Most of us were drawn to the world of entrepreneurship because we crave creative freedom to make our visions realities. Our innate preference is to focus on ideas, change the world, and make life more interesting.
Truly, a world without art would be an awful place. Imagine—no beautiful paintings, illustrations, and sculptures to inspire our own ideas, and no music to fill our hearts with a gamut of emotions that make us feel something.
Today I am going to tell you about another side of creativity that you may not have considered before or keep neglecting.
Without creativity there would be no new ideas, innovations would come to a halt, and each day would feel like the day before. While some people find comfort in routine and predictability, we creative folks have surely all experienced the frustration of something not working right and exclaiming loudly, “There has to be a better way!” In essence, this is why most large organizations struggle to reconcile their processes and structures with making room for creativity within those parameters. No easy feat.
We creatives have lofty goals, to be sure. Yet most creative entrepreneurs I know unwittingly make these mistakes over and over:
- Talking only about themselves and saying nothing about the customer. It mystifies me when I read your bio on your website or LinkedIn and all you tell me is how passionate you are about what you do. Well, it’s wonderful you have passion—but you don’t need to tell us. It’s a basic assumption that a person is passionate about the industry they decided to be a part of. So then, WHY are you so passionate about it? Because it makes your clients happy, helps them feel better, inspires them or solves their problem. Nobody wants to work with a narcissist. So stop sounding like one immediately!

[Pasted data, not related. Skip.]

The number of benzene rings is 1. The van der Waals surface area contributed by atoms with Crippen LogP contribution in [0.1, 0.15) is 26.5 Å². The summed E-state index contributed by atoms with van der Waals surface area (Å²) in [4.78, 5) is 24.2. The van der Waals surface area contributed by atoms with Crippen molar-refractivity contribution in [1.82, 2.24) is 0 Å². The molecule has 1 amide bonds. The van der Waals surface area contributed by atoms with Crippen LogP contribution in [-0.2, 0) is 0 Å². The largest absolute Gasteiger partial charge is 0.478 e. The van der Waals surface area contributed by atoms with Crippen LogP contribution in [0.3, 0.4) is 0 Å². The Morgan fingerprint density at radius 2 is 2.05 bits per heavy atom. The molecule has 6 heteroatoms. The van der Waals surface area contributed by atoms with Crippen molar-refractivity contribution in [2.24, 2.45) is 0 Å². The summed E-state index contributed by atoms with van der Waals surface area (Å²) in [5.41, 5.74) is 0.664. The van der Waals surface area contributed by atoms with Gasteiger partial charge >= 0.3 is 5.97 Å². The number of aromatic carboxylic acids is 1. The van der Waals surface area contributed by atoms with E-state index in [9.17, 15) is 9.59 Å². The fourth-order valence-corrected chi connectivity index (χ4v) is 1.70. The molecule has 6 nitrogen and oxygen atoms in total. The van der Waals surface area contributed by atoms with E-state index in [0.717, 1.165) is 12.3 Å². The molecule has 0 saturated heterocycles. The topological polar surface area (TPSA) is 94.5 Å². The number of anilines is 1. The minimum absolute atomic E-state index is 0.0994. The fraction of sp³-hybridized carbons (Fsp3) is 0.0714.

- Believing your idea or your creation is what your client wants to talk about. The only thing your customer wants to know is what is in it for them. How can you make them look better, perform better, or inspire them?
- Not planning for growth. It’s truly a catch-22. You can’t afford to hire anyone yet, but if you don’t get help you’ll kill yourself with all the work to be done. Already we are working 14-hour days and it doesn’t seem to be enough. That’s because you alone are trying to do the work of four people. There are a finite number of hours in each day and some of those must be slept through. Therefore, growth is only possible when you add people.
- Not having access to money. Sometimes you need a line of credit to get you through a seasonal slow period or to fulfill a large order. Always ask for money when you don’t need any. When you have available funds, banks seem to want to throw more credit at you. But when you need money because your income streams are a little dry, nobody will give you any. Another catch-22.
- Not setting boundaries. My best advice is to separate your personal and business affairs. Again and again I see small business owners confide to their employees about their relationships or problems at home (a mistake I used to make). You are the leader of your company and you must diligently focus on being in that role. Talk about personal issues with family and friends or a professional confidant. By letting colleagues in to your personal life, you reveal vulnerabilities that can too easily be exploited.
I hope you find these tips helpful. Please let me know any questions you have about running your creative business. I am here to help!